Mysterious Lanos

A call from a car repair colleague promised an interesting job. It appeared he had been trying to repair a DAEWOO Lanos with a 1.5-litre motor for a long while, but he had failed to do anything.

The problem was that the car’s engine died from time to time at idling speed; it could also spontaneously make a rpm dip for one or two seconds and then restore its rpms; and the car twitched when driven.

The fellow did everything he could: he replaced the fuel pump, the ignition module, spark plugs and high-voltage wires. Moreover, he tried to install an engine control unit from another car – nothing helped solve the problem. Well, that only makes it more interesting.

WHAT DO WE HAVE AT THE START?

A Lanos. 1.5-litre motor, Euro 2, distributed injection, DIS-type ignition, ITMS-6 control system. We are not going to be so linear and we won’t start replacing everything. Instead, we’ll try to apply diagnostic equipment and logic.

We connect a scanner to start with.

When idling, all of the engine’s parameters are quite appropriate, but, most importantly, the lambda probe is actively working and the fuel supply correction factor indicates that the mixture composition is fine. This result is quite predictable, because short-term sporadic failures in motor operation cannot appear due to fuel supply problems. The system’s response was very slow. So replacing the fuel pump right off was in vain.

But work with the scanner allowed us to make the first important conclusion: when the motor has trouble running, the ECU clearly displays the rpms and the injection time. This means the problem is not related to synchronization. In other words, as diagnosticians say, “the ECU sees the turning”.

But that’s something. Next, we take a good old MotoDoc II, which has been serving faithfully in our shop for many years. We connect probes to the high-voltage wires and start the engine. The result was not long in coming – here it is:

High voltage is lost when the engine fails. And it is not just lost, but horrible noises appear as well, as if it is not a pulse but rather some interference being supplied to the ignition module input. It occurs to us that there is contact chatter or a problem in electrical wiring from the ECU to the ignition module. Anticipating a swift victory, we connect the motor tester’s multipurpose probes to module inputs and start recording an oscillogram:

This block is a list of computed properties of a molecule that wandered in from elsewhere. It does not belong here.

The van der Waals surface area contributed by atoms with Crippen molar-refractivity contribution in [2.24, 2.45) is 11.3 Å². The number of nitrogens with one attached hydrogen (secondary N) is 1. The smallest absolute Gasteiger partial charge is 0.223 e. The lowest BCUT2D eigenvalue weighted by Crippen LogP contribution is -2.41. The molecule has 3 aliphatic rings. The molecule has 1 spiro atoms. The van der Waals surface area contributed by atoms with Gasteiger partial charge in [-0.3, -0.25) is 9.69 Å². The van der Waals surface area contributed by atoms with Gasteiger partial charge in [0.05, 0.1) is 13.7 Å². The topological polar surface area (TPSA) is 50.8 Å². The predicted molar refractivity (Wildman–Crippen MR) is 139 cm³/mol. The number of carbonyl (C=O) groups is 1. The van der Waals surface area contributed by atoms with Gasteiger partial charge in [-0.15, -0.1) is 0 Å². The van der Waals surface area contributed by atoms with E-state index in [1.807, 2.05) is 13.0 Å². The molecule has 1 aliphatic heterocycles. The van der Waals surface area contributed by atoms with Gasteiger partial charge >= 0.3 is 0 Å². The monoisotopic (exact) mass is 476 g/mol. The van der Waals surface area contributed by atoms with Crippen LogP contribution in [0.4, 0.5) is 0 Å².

The result is puzzling. The pulse waveforms are certainly not changing at the times of failure; the pulses are arriving from the ECU in the same steady manner. What does this mean? Is the module faulty? But it was already replaced without effect. By the way, the ignition module from the VAZ can be connected to such a motor on a one-to-one basis, which makes the task easier.

Let us think. The problem seems to be due to high-voltage failures. There are control pulses on the module. What else is there? Of course, power and ground. We connect the multipurpose proble to the ground output, start the engine, and see the following oscillogram:

That’s it. The problem is solved.

The lack of proper contact between the car’s ground and the ignition module is obvious.

Let us explain the oscillogram.

As soon as the control pulse comes from the ECU, the ignition module starts charging one of the coils, but quite a considerable current is flowing over it. Due to a parasitic resistance, the voltage appears at the module ground output and this voltage’s behaviour is absolutely unpredictable.

In our case, it increased to 1.2…1.5 volt. When the voltage is too high (the ground contact is very poor), the coil fails to accumulate energy sufficient for spark gap breakdown and spark burning, which leads to failures in engine operation.

Here’s another picture:

You can see quite clearly in the picture that, when the ground is lost, the high voltage on the coil also disappears. Here is this segment in an expanded view:

The voltage at the ignition module ground output (white oscillogram) at the time of failure reaches 5.5 V.

Ultimately, to make sure that our conclusions are correct, we read the signal on one of injectors at the same time:

It is quite evident that when the defect manifests itself, the signal on the injector (blue oscillogram) is present. Therefore, there are no complaints about the fuel supply system, while the defect’s cause is a poor ground at the ignition module connector.

Generally, it is very simple to check the ground quality using a MotoDoc II (III) motor tester. One end of the multipurpose probe should be connected to the ground in question, the second one – to the positive battery terminal; we set the 16-volt limit and turn on the recorder. Or another type of synchronization as desired. Then we start the motor and watch the voltage behaviour.

If everything is fine, the line will be straight and smooth. If not, at the moment the load occurs on the circuit in question, the voltage will drop, sometimes very significantly – by several volts. Alternatively, you can connect to the ground in question and the negative terminal, as I did. Then the presence of any voltage will indicate a poor contact.

Eliminating the defect consisted of soldering an additional wire from the ignition module connector directly to the battery’s thick negative wire; fortunately, they are only centimetres away from each other on this motor.

CONCLUSION

If you seriously commit to diagnostics, acquire good diagnostic equipment. It will make your work easier and save you the trouble of replacing each and every part.